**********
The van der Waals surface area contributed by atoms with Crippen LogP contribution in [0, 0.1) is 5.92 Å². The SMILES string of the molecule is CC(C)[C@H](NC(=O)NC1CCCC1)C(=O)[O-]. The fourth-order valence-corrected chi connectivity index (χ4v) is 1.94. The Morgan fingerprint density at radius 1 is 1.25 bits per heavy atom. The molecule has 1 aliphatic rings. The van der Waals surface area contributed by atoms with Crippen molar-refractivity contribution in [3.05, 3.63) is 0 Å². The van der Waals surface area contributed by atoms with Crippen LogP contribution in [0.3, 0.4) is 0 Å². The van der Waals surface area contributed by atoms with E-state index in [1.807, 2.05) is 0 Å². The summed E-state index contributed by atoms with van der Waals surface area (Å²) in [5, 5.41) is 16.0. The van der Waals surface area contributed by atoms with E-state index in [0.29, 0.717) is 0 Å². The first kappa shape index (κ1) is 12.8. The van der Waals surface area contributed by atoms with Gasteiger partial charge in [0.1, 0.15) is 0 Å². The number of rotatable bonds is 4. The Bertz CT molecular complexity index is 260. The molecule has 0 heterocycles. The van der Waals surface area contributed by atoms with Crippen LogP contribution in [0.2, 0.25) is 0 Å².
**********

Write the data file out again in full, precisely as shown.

The van der Waals surface area contributed by atoms with Crippen LogP contribution in [0, 0.1) is 5.92 Å². The SMILES string of the molecule is CC(C)[C@H](NC(=O)NC1CCCC1)C(=O)[O-]. The fourth-order valence-corrected chi connectivity index (χ4v) is 1.94. The Morgan fingerprint density at radius 1 is 1.25 bits per heavy atom. The molecule has 1 aliphatic rings. The van der Waals surface area contributed by atoms with Crippen molar-refractivity contribution in [3.05, 3.63) is 0 Å². The van der Waals surface area contributed by atoms with Crippen LogP contribution in [0.3, 0.4) is 0 Å². The van der Waals surface area contributed by atoms with E-state index in [1.807, 2.05) is 0 Å². The summed E-state index contributed by atoms with van der Waals surface area (Å²) in [5, 5.41) is 16.0. The van der Waals surface area contributed by atoms with E-state index in [0.29, 0.717) is 0 Å². The first kappa shape index (κ1) is 12.8. The van der Waals surface area contributed by atoms with Gasteiger partial charge in [0.1, 0.15) is 0 Å². The number of rotatable bonds is 4. The Bertz CT molecular complexity index is 260. The molecule has 0 heterocycles. The van der Waals surface area contributed by atoms with Crippen LogP contribution in [0.2, 0.25) is 0 Å².